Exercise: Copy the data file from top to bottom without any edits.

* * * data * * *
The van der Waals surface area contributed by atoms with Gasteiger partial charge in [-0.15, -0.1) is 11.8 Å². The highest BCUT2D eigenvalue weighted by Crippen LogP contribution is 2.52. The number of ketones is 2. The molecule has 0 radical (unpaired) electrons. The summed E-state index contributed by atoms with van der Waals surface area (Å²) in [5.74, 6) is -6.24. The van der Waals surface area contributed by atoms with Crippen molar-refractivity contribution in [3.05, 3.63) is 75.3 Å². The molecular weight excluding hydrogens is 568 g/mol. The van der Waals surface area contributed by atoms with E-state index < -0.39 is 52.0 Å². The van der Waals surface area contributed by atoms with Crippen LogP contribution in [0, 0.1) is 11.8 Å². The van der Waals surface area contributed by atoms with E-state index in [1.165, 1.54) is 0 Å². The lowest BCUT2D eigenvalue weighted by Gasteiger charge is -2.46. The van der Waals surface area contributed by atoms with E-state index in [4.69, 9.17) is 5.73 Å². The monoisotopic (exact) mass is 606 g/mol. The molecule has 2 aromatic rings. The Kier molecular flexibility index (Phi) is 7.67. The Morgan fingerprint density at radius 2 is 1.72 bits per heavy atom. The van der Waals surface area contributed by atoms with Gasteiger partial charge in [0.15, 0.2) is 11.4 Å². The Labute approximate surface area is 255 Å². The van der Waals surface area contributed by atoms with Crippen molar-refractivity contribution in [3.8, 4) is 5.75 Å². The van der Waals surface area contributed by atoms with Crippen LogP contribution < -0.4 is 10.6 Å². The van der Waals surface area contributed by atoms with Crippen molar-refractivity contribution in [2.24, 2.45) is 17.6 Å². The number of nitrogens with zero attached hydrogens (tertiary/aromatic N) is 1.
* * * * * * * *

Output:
The van der Waals surface area contributed by atoms with Gasteiger partial charge in [-0.15, -0.1) is 11.8 Å². The highest BCUT2D eigenvalue weighted by Crippen LogP contribution is 2.52. The number of ketones is 2. The molecule has 0 radical (unpaired) electrons. The summed E-state index contributed by atoms with van der Waals surface area (Å²) in [5.74, 6) is -6.24. The van der Waals surface area contributed by atoms with Crippen molar-refractivity contribution in [3.05, 3.63) is 75.3 Å². The molecular weight excluding hydrogens is 568 g/mol. The van der Waals surface area contributed by atoms with E-state index < -0.39 is 52.0 Å². The van der Waals surface area contributed by atoms with Crippen LogP contribution in [0, 0.1) is 11.8 Å². The van der Waals surface area contributed by atoms with E-state index in [1.165, 1.54) is 0 Å². The lowest BCUT2D eigenvalue weighted by Gasteiger charge is -2.46. The van der Waals surface area contributed by atoms with E-state index in [4.69, 9.17) is 5.73 Å². The monoisotopic (exact) mass is 606 g/mol. The molecule has 2 aromatic rings. The Kier molecular flexibility index (Phi) is 7.67. The Morgan fingerprint density at radius 2 is 1.72 bits per heavy atom. The van der Waals surface area contributed by atoms with Gasteiger partial charge in [0.15, 0.2) is 11.4 Å². The Labute approximate surface area is 255 Å². The van der Waals surface area contributed by atoms with Crippen molar-refractivity contribution in [3.8, 4) is 5.75 Å². The van der Waals surface area contributed by atoms with Crippen LogP contribution < -0.4 is 10.6 Å². The van der Waals surface area contributed by atoms with Crippen molar-refractivity contribution in [2.24, 2.45) is 17.6 Å². The number of nitrogens with zero attached hydrogens (tertiary/aromatic N) is 1.